SIXTY years ago six 18-year-old Borderers walked along the Parade towards Berwick Barracks to sign up for national service.
Six decades on, after fighting for their country at home and abroad, and largely going their separate ways, the same group this week re-visited their old stomping ground both to catch up and reminisce about a shared experience that shaped their lives.
Back in 1951 Eck Brodie from Haddington, George McDonald from Morebattle, George Hughes from Kelso and David Spouse from Duns, didn’t know each other at all, but after six weeks at the Barracks, and for three of them a few years in Malaysia, they became extremely close and formed a bond of friendship that has stood the test of time.
They can all still remember the day when they first signed up to join the ranks of the much- celebrated Kings Own Scottish Borderers.
David recalled: “I’d just had a haircut, but straight away I was sent for another. I remember that bit really well. I also remember being quite frightened of what was to come. I was 18 and had to learn so much, not to mention my number.”
Eck remembered: “I was the only child in my family so there were plenty of tears at home when I left. I thought the world began in Edinburgh and ended in Newcastle, so going to Malaysia was a big shock to the system.”
After being drilled at the Barracks, the young soldiers were then stationed at Dreghorn before David, Eck and George Hughes were transferred to the Cameronian (Scottish Rifles) regiment and sent to Malaysia. George McDonald went to Ireland as part of the Regiment Special Forces.
Like many other young men who signed up to national service, the four Borderers returned home to their families in 1953, meaning they were exempt from winning the Malayan medal, awarded to those who fought in Malaysia during the conflict in 1954.
But rather than concerning themselves with the campaign to gain some recognition for this, all four are much more passionate about the mission to have the KOSB colours laid-up in Berwick.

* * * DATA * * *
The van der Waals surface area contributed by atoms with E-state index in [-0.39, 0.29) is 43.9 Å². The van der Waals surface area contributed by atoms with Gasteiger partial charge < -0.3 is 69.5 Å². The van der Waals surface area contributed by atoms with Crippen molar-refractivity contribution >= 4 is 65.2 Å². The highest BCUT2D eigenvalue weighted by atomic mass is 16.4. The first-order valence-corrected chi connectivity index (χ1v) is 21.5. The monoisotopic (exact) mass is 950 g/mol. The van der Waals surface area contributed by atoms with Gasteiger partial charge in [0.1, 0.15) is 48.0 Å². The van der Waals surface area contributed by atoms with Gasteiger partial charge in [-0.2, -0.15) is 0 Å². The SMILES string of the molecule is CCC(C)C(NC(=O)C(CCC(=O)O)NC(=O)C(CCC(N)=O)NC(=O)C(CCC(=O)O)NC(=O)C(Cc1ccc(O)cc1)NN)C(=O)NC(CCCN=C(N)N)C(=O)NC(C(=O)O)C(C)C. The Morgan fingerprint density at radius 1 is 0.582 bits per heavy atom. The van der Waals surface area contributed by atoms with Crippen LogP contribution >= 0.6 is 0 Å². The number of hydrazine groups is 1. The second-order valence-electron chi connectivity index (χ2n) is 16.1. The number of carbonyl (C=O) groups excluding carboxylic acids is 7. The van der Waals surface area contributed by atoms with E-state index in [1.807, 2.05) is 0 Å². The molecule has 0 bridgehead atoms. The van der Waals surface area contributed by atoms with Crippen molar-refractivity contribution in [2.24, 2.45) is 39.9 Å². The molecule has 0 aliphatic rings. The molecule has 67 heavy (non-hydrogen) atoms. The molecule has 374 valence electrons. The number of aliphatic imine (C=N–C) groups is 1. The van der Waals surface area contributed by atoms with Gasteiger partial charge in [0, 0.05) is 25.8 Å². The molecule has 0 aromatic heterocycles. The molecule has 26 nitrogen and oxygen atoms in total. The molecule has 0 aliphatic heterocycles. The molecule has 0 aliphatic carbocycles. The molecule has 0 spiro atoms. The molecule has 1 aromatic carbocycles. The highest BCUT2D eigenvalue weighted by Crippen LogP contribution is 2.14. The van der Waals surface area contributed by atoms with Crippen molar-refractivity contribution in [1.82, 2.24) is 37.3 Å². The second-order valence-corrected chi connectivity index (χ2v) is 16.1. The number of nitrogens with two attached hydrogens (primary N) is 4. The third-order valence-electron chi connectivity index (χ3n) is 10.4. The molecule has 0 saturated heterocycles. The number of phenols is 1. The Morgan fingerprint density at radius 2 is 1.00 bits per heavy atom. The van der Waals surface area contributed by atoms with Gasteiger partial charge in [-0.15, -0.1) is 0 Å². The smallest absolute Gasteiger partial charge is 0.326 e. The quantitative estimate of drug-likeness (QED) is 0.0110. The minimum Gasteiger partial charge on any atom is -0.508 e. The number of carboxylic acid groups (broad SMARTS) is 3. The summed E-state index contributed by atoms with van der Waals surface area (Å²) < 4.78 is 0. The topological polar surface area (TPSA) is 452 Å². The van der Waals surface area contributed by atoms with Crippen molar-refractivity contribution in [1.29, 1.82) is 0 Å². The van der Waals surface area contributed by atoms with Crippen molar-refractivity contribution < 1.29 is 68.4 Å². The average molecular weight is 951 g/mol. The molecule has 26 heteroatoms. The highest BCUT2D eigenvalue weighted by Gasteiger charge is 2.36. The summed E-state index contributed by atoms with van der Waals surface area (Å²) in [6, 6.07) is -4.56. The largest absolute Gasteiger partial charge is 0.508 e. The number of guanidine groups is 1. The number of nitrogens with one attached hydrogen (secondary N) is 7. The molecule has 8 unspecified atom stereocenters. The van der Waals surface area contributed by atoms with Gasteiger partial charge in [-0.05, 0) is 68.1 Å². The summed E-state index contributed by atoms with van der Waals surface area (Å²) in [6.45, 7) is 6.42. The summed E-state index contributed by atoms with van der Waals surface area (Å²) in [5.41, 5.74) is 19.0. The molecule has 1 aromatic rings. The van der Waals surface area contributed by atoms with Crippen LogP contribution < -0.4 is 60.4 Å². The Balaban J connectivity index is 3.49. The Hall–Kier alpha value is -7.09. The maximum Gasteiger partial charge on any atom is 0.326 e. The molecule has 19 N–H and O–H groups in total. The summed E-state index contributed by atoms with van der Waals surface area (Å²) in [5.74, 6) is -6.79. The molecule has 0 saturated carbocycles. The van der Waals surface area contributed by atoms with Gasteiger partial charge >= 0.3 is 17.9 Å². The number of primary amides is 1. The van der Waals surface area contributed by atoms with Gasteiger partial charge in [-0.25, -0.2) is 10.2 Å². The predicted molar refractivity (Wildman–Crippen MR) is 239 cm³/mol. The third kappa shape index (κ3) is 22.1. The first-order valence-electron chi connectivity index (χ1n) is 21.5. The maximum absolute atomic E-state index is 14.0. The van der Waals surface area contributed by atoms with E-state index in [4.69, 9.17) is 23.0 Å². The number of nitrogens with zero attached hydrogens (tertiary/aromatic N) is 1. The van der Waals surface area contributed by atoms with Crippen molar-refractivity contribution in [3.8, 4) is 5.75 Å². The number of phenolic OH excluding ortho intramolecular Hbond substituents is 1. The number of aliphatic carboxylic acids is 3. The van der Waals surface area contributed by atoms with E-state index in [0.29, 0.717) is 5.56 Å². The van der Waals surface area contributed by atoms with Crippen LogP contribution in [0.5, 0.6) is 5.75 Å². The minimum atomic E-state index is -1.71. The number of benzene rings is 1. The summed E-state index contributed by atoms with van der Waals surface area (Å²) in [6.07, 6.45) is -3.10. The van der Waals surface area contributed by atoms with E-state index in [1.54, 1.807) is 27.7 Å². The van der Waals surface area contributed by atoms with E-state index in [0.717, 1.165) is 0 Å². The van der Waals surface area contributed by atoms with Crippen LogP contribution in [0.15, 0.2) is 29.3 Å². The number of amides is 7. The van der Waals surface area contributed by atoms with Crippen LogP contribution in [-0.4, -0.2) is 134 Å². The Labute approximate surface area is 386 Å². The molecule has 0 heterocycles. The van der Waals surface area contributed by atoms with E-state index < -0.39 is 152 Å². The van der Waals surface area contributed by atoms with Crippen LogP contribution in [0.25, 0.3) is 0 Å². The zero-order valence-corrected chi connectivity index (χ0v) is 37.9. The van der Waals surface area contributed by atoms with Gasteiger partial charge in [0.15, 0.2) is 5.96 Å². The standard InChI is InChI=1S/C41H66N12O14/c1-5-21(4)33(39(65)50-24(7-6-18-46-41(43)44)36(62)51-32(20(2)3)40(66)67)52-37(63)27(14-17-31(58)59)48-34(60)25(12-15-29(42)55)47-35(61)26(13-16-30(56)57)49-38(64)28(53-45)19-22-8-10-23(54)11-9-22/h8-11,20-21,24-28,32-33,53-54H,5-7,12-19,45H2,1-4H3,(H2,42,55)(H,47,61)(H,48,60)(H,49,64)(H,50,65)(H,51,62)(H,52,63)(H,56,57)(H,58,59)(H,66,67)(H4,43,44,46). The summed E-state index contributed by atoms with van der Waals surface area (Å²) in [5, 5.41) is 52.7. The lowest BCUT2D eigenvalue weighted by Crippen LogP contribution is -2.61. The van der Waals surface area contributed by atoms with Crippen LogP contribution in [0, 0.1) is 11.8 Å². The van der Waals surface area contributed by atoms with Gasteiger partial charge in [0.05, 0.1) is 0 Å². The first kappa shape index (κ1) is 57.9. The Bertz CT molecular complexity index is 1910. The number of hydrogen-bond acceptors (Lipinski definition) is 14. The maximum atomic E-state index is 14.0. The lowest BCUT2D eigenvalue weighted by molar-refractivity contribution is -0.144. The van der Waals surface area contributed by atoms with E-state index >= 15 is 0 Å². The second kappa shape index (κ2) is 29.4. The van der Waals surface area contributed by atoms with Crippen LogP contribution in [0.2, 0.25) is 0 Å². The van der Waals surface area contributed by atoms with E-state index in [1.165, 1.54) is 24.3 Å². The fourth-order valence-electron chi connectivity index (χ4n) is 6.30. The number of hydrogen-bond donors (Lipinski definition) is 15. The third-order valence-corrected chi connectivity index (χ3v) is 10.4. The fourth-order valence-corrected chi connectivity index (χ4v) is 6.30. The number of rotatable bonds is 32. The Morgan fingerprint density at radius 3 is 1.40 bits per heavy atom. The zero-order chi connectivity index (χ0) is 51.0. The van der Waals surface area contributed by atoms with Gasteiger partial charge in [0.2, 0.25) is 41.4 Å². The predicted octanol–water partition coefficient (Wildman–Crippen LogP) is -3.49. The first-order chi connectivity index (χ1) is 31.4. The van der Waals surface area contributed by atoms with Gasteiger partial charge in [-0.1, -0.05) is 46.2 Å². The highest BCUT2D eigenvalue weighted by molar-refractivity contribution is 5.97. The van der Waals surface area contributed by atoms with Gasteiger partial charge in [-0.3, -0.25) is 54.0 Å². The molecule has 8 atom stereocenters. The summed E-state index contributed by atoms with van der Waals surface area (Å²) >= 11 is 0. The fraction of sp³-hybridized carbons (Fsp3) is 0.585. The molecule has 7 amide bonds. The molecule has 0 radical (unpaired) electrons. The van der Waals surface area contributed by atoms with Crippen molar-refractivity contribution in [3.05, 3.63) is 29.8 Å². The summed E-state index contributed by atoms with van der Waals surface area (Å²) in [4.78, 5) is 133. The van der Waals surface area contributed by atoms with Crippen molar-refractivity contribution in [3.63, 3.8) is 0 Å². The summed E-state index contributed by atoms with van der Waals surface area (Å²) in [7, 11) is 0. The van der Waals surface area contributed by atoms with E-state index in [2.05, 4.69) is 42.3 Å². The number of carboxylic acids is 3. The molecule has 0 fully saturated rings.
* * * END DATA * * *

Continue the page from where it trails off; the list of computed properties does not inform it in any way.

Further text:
Asked where he thinks the flag that bears the KOSB battle honours should be laid to rest, George McDonald replied: “They must come back to Berwick. It’s an absolute disgrace they’re not here.”
George Hughes said: “There’s so little tradition about these days. It would mean a lot to us all and the town to have them back. Eck added: “The KOSB means so much to Berwick and the surrounding area it’s only right the colours should be here.”
As well as presenting him with the opportunity to spread the word about the campaign alongside his fellow ex-servicemen, Tuesday offered George McDonald the chance to return to the Barracks for the first time in 60 years.
“It feels weird to be back, but from the outside it really hasn’t changed that much and like back in 1951, it’s another cold day!”
Apart from Eck and George Hughes who have remained close friends and holidayed together with families many times since their national service, the group drifted apart and it was a chance meeting between George and David that saw the pair become firm friends again.
“I was getting a new leg in the Borders General Hospital about five years ago,” explained David.
“Next thing I know George is in the bed beside me - I couldn’t believe it. Going back to 1951 none of us really knew each other, I knew of Eck a bit as he worked for a rival firm, but we’ll never forget our experience.
Eck added: “The KOSB regiment brought people together from all walks of life as far as Ayrshire and Stranraer, right across the Borders and into Northumberland.
“A lot of people made friends for life.”